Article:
According to Ministry of Economy Trade and Industry, The Energy Conservation Center promotes energy efficiency in every aspect of country such as Japan. According Building Britain’s Future magazine, the Low Carbon Transition Plan launched by the British government in 2009 intends at thirty percent of renewable and of forty percent of low carbon dioxide content fuels in electricity generation by 2020. In country such as Iceland, about eighty one percent of total primary energy supply is obtained from domestically produced renewable energy sources (Renewable energy in Iceland, 2009). The United States have incentives to encourage its citizens to get involve in energy conservation. Some of these programs are The Energy Policy Act of 2005 which provide a tax credit of thirty percent of the cost of the new item with a limit of $500. The plan supposed to expire at the end of 2007 but was prolonged to 2010 and the collective limit increased to $1,500 by the Energy Improvement and Extension Act of 2008 and The American Recovery and Reinvestment Act of 2009 (Database of State Incentive for Renewable and Efficiency, 2010).
In my opinion, the challenge to become energy independent is a national and economic security issue. Similar to any other economic motion, the fundamentals of supply and demand implied here. The fact is that oil prices are gradually climbing to be above $100 for the past few months, despite strong political pressure to lower them. We can put blame the OPEC policies, and the oilmen, or politicians will not solving the problem.
We can not turn back the clock, but we can take serious steps towards employing promising, abundant, and clean energy sources such as Solar and Wind. We do not need the government to tell us how to do it. However, we need government incentives for as long as needed to propel our country through this development stages. Just think of the role of the government in energy independence as a provider of the materials to build a bridge. We do not expect the government to build the bridge, and we do not ask them to provide more material than what is needed to build that bridge. But we need reliable, stable and high quality material that we can count on to build a solid bridge to energy independence. That means Congress needs to pass an energy bill that extends tax credits for wind and solar as soon as possible. They also need to extend the credits not on an annual basis but provide confidence by extending it for ten years, or more. In addition, I think the Congress can add provisions to the bill to generate an annual analysis to review the bill and readjust the incentives to ensure proficient execution of the plan. So stop stalling, and act as if the future of our country, and possibly the world depends on it.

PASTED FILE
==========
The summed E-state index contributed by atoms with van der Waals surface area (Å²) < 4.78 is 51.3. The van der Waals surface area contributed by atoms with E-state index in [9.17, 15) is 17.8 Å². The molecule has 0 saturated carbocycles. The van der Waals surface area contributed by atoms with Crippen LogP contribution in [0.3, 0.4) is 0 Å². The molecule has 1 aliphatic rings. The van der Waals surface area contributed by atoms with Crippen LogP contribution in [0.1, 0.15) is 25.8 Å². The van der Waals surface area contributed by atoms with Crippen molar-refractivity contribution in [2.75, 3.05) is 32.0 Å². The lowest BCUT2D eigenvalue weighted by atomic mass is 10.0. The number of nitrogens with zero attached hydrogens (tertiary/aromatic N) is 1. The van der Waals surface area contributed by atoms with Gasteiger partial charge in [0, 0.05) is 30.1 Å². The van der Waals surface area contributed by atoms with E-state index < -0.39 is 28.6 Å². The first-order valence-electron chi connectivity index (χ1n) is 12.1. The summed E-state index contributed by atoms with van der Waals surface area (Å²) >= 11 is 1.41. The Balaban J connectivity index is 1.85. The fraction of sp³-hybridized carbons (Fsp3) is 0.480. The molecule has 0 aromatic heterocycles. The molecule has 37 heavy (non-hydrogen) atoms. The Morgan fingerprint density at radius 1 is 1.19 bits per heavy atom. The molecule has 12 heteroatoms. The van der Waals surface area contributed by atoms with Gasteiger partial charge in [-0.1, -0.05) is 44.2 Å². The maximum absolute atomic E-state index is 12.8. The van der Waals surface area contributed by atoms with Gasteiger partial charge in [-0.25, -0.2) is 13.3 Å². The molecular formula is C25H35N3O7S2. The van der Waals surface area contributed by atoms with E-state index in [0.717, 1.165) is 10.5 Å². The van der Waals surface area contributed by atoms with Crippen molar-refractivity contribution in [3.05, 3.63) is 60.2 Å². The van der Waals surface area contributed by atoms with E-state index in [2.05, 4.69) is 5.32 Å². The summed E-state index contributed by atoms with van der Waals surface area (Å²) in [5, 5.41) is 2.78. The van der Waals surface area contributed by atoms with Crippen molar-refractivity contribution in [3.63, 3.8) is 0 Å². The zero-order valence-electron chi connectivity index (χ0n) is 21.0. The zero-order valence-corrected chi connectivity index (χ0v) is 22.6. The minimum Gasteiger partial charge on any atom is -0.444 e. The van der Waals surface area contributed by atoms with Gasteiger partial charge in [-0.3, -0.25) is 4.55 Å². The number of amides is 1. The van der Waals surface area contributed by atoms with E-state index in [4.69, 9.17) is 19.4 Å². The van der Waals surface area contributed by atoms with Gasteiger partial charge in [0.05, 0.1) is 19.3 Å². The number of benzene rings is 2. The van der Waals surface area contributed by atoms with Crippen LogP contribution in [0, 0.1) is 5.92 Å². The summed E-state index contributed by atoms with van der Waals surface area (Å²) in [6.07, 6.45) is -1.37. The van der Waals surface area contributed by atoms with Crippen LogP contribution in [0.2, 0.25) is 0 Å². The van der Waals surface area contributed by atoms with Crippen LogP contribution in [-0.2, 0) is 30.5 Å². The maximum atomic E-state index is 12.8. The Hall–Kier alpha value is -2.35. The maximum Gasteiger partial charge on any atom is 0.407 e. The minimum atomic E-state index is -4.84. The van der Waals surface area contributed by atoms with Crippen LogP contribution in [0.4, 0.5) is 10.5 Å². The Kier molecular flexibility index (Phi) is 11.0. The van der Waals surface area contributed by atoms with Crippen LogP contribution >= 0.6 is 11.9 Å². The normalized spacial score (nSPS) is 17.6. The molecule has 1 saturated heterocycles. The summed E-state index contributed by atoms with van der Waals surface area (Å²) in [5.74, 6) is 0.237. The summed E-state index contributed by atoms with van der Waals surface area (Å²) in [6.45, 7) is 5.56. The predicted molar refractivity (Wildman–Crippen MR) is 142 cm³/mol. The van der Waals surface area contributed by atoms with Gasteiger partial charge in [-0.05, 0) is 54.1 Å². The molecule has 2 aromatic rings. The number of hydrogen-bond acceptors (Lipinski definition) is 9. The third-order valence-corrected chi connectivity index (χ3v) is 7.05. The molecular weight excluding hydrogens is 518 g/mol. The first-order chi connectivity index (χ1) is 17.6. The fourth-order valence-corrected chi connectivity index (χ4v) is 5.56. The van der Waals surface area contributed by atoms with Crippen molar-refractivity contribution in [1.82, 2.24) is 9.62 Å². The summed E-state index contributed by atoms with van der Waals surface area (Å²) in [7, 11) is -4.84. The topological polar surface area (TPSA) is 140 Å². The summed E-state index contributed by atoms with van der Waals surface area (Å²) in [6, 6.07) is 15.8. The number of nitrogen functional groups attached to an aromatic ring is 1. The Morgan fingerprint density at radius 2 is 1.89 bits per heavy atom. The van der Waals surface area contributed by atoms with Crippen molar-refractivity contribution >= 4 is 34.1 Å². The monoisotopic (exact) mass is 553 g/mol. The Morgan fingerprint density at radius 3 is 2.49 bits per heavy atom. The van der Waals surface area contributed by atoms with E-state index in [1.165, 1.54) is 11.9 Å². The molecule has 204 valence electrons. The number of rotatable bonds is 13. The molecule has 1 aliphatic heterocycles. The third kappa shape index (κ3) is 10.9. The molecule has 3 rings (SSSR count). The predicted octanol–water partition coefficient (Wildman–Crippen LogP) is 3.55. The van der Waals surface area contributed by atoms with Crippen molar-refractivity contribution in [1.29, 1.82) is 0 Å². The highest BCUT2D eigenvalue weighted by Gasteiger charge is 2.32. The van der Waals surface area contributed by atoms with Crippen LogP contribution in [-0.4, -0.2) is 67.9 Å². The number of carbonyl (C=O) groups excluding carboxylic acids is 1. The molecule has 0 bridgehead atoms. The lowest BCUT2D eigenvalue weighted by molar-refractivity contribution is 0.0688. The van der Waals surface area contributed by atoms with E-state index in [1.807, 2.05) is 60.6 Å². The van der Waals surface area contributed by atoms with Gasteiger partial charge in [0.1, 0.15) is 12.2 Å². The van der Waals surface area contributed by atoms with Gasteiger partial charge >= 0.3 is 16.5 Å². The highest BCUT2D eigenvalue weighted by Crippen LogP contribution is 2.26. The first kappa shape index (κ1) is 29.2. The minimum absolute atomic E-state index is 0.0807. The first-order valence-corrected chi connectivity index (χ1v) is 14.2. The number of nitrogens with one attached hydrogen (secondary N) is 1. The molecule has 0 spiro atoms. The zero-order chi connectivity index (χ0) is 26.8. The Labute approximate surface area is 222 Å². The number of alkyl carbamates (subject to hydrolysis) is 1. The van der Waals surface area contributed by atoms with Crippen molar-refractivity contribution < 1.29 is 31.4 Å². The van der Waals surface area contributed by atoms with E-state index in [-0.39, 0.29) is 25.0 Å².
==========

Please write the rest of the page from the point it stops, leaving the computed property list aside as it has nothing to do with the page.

Database of State Incentive for Renewable and Efficiency. Retreived from: http://www.dsireusa.org/incentives/incentive.cfm?Incentive_Code=US43F
Building Britain’s Future. (2009). The UK Low Carbon Transition Plan: National Strategy for Climate and Energy. Retreived from http://www.decc.gov.uk/assets/decc/White%20Papers/UK%20Low%20Carbon%20Transition%20Plan%20WP09/[email protected]@_lowcarbontransitionplan.pdf
Ministry of Economy Trade and Industry, http://www.meti.go.jp/english/press/2011/1122_01.html
Renewable energy in Iceland (2009). Retreived from